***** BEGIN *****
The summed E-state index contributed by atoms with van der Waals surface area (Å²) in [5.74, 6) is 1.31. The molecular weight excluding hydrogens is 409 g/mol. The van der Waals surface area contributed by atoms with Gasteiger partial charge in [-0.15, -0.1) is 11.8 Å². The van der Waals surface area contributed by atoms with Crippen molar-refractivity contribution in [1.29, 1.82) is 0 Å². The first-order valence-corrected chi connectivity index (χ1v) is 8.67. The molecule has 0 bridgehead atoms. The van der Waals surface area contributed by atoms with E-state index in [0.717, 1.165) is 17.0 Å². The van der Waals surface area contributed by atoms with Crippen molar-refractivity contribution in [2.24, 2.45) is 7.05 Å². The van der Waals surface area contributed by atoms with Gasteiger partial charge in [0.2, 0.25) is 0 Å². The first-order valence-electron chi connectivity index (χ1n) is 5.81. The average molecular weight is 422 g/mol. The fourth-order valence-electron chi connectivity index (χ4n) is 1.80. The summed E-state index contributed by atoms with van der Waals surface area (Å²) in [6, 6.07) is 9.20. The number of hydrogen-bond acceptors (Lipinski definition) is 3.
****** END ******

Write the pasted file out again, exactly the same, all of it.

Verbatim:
The summed E-state index contributed by atoms with van der Waals surface area (Å²) in [5.74, 6) is 1.31. The molecular weight excluding hydrogens is 409 g/mol. The van der Waals surface area contributed by atoms with Gasteiger partial charge in [-0.15, -0.1) is 11.8 Å². The van der Waals surface area contributed by atoms with Crippen molar-refractivity contribution in [1.29, 1.82) is 0 Å². The first-order valence-corrected chi connectivity index (χ1v) is 8.67. The molecule has 0 bridgehead atoms. The van der Waals surface area contributed by atoms with E-state index in [0.717, 1.165) is 17.0 Å². The van der Waals surface area contributed by atoms with Crippen molar-refractivity contribution in [2.24, 2.45) is 7.05 Å². The van der Waals surface area contributed by atoms with Gasteiger partial charge in [0.2, 0.25) is 0 Å². The first-order valence-electron chi connectivity index (χ1n) is 5.81. The average molecular weight is 422 g/mol. The fourth-order valence-electron chi connectivity index (χ4n) is 1.80. The summed E-state index contributed by atoms with van der Waals surface area (Å²) in [6, 6.07) is 9.20. The number of hydrogen-bond acceptors (Lipinski definition) is 3.